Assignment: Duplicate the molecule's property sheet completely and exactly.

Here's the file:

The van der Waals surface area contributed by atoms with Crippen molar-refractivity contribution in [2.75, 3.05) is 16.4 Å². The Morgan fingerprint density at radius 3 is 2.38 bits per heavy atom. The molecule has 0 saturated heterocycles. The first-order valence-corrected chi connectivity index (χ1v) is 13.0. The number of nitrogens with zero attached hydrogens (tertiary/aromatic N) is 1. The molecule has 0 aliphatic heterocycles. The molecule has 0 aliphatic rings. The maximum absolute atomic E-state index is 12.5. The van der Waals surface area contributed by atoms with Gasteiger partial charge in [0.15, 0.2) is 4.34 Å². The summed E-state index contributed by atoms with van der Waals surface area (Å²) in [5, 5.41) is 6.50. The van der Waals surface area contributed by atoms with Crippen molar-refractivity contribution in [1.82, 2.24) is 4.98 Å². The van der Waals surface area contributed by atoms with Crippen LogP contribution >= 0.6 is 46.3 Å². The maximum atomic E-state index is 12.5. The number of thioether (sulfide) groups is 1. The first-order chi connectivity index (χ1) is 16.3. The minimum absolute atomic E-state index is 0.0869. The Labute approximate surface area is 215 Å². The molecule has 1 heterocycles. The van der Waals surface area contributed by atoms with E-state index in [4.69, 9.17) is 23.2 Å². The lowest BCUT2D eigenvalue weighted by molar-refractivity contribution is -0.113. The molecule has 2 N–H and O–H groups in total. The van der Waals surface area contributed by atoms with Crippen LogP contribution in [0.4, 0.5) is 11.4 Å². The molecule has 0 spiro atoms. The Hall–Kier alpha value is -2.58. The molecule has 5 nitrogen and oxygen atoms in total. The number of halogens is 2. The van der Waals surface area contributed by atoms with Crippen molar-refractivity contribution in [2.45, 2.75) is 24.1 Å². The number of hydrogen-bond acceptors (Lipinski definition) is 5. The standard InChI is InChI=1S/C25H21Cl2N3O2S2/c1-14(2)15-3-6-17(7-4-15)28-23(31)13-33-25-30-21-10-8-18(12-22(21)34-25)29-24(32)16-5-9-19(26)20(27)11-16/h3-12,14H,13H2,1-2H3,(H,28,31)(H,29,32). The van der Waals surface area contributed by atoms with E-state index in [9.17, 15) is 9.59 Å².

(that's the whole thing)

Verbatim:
The van der Waals surface area contributed by atoms with Crippen molar-refractivity contribution in [2.75, 3.05) is 16.4 Å². The Morgan fingerprint density at radius 3 is 2.38 bits per heavy atom. The molecule has 0 saturated heterocycles. The first-order valence-corrected chi connectivity index (χ1v) is 13.0. The number of nitrogens with zero attached hydrogens (tertiary/aromatic N) is 1. The molecule has 0 aliphatic heterocycles. The molecule has 0 aliphatic rings. The maximum absolute atomic E-state index is 12.5. The van der Waals surface area contributed by atoms with Gasteiger partial charge in [0.15, 0.2) is 4.34 Å². The summed E-state index contributed by atoms with van der Waals surface area (Å²) in [5, 5.41) is 6.50. The van der Waals surface area contributed by atoms with Crippen molar-refractivity contribution in [1.82, 2.24) is 4.98 Å². The van der Waals surface area contributed by atoms with Crippen LogP contribution >= 0.6 is 46.3 Å². The maximum atomic E-state index is 12.5. The number of thioether (sulfide) groups is 1. The first-order chi connectivity index (χ1) is 16.3. The minimum absolute atomic E-state index is 0.0869. The Labute approximate surface area is 215 Å². The molecule has 1 heterocycles. The van der Waals surface area contributed by atoms with E-state index in [4.69, 9.17) is 23.2 Å². The lowest BCUT2D eigenvalue weighted by molar-refractivity contribution is -0.113. The molecule has 2 N–H and O–H groups in total. The van der Waals surface area contributed by atoms with Crippen LogP contribution in [0.4, 0.5) is 11.4 Å². The molecule has 0 spiro atoms. The Hall–Kier alpha value is -2.58. The molecule has 5 nitrogen and oxygen atoms in total. The number of halogens is 2. The van der Waals surface area contributed by atoms with Crippen molar-refractivity contribution in [2.45, 2.75) is 24.1 Å². The number of hydrogen-bond acceptors (Lipinski definition) is 5. The standard InChI is InChI=1S/C25H21Cl2N3O2S2/c1-14(2)15-3-6-17(7-4-15)28-23(31)13-33-25-30-21-10-8-18(12-22(21)34-25)29-24(32)16-5-9-19(26)20(27)11-16/h3-12,14H,13H2,1-2H3,(H,28,31)(H,29,32). The van der Waals surface area contributed by atoms with E-state index in [9.17, 15) is 9.59 Å².